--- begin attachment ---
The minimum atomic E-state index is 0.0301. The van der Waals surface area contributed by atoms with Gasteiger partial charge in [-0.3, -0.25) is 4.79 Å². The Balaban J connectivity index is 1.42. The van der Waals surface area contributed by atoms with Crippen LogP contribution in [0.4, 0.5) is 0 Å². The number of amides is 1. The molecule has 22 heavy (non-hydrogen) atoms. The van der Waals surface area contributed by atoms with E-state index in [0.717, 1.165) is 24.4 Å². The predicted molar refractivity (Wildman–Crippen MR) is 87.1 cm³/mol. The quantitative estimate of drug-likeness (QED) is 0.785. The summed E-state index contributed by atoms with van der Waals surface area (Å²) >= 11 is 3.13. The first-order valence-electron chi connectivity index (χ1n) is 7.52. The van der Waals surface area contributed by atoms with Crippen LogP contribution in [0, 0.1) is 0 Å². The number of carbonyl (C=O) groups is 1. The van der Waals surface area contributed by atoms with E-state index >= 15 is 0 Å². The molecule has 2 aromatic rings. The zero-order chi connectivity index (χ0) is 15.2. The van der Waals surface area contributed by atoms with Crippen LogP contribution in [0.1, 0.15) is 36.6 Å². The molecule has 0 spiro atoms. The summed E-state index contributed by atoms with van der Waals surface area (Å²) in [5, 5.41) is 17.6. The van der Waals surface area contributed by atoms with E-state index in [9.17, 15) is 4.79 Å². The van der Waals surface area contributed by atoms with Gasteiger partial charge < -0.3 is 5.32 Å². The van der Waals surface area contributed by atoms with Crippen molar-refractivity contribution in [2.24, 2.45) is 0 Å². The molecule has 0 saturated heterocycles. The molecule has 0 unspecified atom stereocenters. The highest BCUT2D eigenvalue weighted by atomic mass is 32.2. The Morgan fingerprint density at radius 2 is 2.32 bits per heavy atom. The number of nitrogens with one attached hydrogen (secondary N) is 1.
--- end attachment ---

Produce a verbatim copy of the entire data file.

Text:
The minimum atomic E-state index is 0.0301. The van der Waals surface area contributed by atoms with Gasteiger partial charge in [-0.3, -0.25) is 4.79 Å². The Balaban J connectivity index is 1.42. The van der Waals surface area contributed by atoms with Crippen LogP contribution in [0.4, 0.5) is 0 Å². The number of amides is 1. The molecule has 22 heavy (non-hydrogen) atoms. The van der Waals surface area contributed by atoms with E-state index in [0.717, 1.165) is 24.4 Å². The predicted molar refractivity (Wildman–Crippen MR) is 87.1 cm³/mol. The quantitative estimate of drug-likeness (QED) is 0.785. The summed E-state index contributed by atoms with van der Waals surface area (Å²) >= 11 is 3.13. The first-order valence-electron chi connectivity index (χ1n) is 7.52. The van der Waals surface area contributed by atoms with Crippen LogP contribution in [0, 0.1) is 0 Å². The number of carbonyl (C=O) groups is 1. The van der Waals surface area contributed by atoms with E-state index >= 15 is 0 Å². The molecule has 2 aromatic rings. The zero-order chi connectivity index (χ0) is 15.2. The van der Waals surface area contributed by atoms with Crippen LogP contribution in [0.1, 0.15) is 36.6 Å². The molecule has 0 spiro atoms. The summed E-state index contributed by atoms with van der Waals surface area (Å²) in [5, 5.41) is 17.6. The van der Waals surface area contributed by atoms with E-state index in [9.17, 15) is 4.79 Å². The van der Waals surface area contributed by atoms with Gasteiger partial charge < -0.3 is 5.32 Å². The van der Waals surface area contributed by atoms with Crippen molar-refractivity contribution in [2.24, 2.45) is 0 Å². The molecule has 0 saturated heterocycles. The molecule has 0 unspecified atom stereocenters. The highest BCUT2D eigenvalue weighted by atomic mass is 32.2. The Morgan fingerprint density at radius 2 is 2.32 bits per heavy atom. The number of nitrogens with one attached hydrogen (secondary N) is 1.